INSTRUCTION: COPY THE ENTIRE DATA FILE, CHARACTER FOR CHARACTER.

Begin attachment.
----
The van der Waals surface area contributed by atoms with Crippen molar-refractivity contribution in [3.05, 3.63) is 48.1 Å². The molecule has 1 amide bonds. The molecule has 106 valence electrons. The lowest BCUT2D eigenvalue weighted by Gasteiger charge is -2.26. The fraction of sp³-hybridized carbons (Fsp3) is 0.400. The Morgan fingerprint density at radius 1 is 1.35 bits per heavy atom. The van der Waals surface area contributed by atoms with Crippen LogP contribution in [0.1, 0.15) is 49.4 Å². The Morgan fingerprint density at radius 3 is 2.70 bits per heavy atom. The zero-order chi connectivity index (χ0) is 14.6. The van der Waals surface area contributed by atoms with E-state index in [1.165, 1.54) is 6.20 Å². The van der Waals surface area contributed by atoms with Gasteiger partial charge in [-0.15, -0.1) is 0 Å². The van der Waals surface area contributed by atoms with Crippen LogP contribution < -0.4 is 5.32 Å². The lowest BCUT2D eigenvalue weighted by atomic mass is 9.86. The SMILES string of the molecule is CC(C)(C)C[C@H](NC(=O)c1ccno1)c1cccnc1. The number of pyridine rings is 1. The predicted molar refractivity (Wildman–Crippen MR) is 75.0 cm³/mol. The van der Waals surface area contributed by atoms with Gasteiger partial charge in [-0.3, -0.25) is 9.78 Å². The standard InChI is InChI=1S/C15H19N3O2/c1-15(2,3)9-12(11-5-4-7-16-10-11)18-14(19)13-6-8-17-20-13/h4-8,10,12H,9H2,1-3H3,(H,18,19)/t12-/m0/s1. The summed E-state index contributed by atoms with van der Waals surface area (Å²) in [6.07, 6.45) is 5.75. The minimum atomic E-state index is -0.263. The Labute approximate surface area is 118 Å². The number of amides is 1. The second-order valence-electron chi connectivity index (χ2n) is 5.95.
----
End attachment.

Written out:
The van der Waals surface area contributed by atoms with Crippen molar-refractivity contribution in [3.05, 3.63) is 48.1 Å². The molecule has 1 amide bonds. The molecule has 106 valence electrons. The lowest BCUT2D eigenvalue weighted by Gasteiger charge is -2.26. The fraction of sp³-hybridized carbons (Fsp3) is 0.400. The Morgan fingerprint density at radius 1 is 1.35 bits per heavy atom. The van der Waals surface area contributed by atoms with Crippen LogP contribution in [0.1, 0.15) is 49.4 Å². The Morgan fingerprint density at radius 3 is 2.70 bits per heavy atom. The zero-order chi connectivity index (χ0) is 14.6. The van der Waals surface area contributed by atoms with E-state index in [1.165, 1.54) is 6.20 Å². The van der Waals surface area contributed by atoms with Gasteiger partial charge in [-0.15, -0.1) is 0 Å². The van der Waals surface area contributed by atoms with Crippen LogP contribution < -0.4 is 5.32 Å². The lowest BCUT2D eigenvalue weighted by atomic mass is 9.86. The SMILES string of the molecule is CC(C)(C)C[C@H](NC(=O)c1ccno1)c1cccnc1. The number of pyridine rings is 1. The predicted molar refractivity (Wildman–Crippen MR) is 75.0 cm³/mol. The van der Waals surface area contributed by atoms with Gasteiger partial charge in [-0.3, -0.25) is 9.78 Å². The standard InChI is InChI=1S/C15H19N3O2/c1-15(2,3)9-12(11-5-4-7-16-10-11)18-14(19)13-6-8-17-20-13/h4-8,10,12H,9H2,1-3H3,(H,18,19)/t12-/m0/s1. The summed E-state index contributed by atoms with van der Waals surface area (Å²) in [6.07, 6.45) is 5.75. The minimum atomic E-state index is -0.263. The Labute approximate surface area is 118 Å². The number of amides is 1. The second-order valence-electron chi connectivity index (χ2n) is 5.95.